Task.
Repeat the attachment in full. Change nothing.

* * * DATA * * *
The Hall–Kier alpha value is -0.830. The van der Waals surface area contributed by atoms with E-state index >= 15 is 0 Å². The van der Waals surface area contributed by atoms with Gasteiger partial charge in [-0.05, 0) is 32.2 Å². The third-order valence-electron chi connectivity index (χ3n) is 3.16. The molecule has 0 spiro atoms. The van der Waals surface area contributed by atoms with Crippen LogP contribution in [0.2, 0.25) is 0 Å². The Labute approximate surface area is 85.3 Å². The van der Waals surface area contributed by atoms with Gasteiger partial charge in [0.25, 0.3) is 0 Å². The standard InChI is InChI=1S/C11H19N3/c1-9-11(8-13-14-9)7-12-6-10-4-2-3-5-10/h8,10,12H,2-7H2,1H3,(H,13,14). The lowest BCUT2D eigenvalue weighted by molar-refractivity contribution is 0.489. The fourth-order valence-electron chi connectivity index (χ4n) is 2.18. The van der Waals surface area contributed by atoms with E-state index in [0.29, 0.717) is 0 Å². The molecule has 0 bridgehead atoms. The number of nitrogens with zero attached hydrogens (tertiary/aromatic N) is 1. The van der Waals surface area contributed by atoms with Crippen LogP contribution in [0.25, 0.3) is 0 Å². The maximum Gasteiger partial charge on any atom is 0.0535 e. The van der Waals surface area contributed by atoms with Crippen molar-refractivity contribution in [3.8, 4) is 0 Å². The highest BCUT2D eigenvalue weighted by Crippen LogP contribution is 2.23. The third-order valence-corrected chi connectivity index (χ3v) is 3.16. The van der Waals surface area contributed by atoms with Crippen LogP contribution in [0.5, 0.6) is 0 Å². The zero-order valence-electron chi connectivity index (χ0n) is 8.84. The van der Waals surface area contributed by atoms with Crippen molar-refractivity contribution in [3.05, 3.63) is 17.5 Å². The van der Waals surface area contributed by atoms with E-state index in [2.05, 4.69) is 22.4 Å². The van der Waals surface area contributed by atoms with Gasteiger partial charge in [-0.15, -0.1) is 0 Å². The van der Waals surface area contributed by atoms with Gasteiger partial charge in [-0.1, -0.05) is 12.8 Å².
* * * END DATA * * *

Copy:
The Hall–Kier alpha value is -0.830. The van der Waals surface area contributed by atoms with E-state index >= 15 is 0 Å². The van der Waals surface area contributed by atoms with Gasteiger partial charge in [-0.05, 0) is 32.2 Å². The third-order valence-electron chi connectivity index (χ3n) is 3.16. The molecule has 0 spiro atoms. The van der Waals surface area contributed by atoms with Crippen LogP contribution in [0.2, 0.25) is 0 Å². The Labute approximate surface area is 85.3 Å². The van der Waals surface area contributed by atoms with Gasteiger partial charge in [0.25, 0.3) is 0 Å². The standard InChI is InChI=1S/C11H19N3/c1-9-11(8-13-14-9)7-12-6-10-4-2-3-5-10/h8,10,12H,2-7H2,1H3,(H,13,14). The lowest BCUT2D eigenvalue weighted by molar-refractivity contribution is 0.489. The fourth-order valence-electron chi connectivity index (χ4n) is 2.18. The van der Waals surface area contributed by atoms with E-state index in [0.29, 0.717) is 0 Å². The molecule has 0 bridgehead atoms. The number of nitrogens with zero attached hydrogens (tertiary/aromatic N) is 1. The van der Waals surface area contributed by atoms with Crippen LogP contribution in [0.25, 0.3) is 0 Å². The maximum Gasteiger partial charge on any atom is 0.0535 e. The van der Waals surface area contributed by atoms with Crippen molar-refractivity contribution in [3.8, 4) is 0 Å². The highest BCUT2D eigenvalue weighted by Crippen LogP contribution is 2.23. The third-order valence-corrected chi connectivity index (χ3v) is 3.16. The van der Waals surface area contributed by atoms with Crippen LogP contribution in [0.5, 0.6) is 0 Å². The zero-order valence-electron chi connectivity index (χ0n) is 8.84. The van der Waals surface area contributed by atoms with Crippen molar-refractivity contribution in [3.05, 3.63) is 17.5 Å². The van der Waals surface area contributed by atoms with E-state index in [2.05, 4.69) is 22.4 Å². The van der Waals surface area contributed by atoms with Gasteiger partial charge in [-0.15, -0.1) is 0 Å². The van der Waals surface area contributed by atoms with Gasteiger partial charge in [-0.1, -0.05) is 12.8 Å².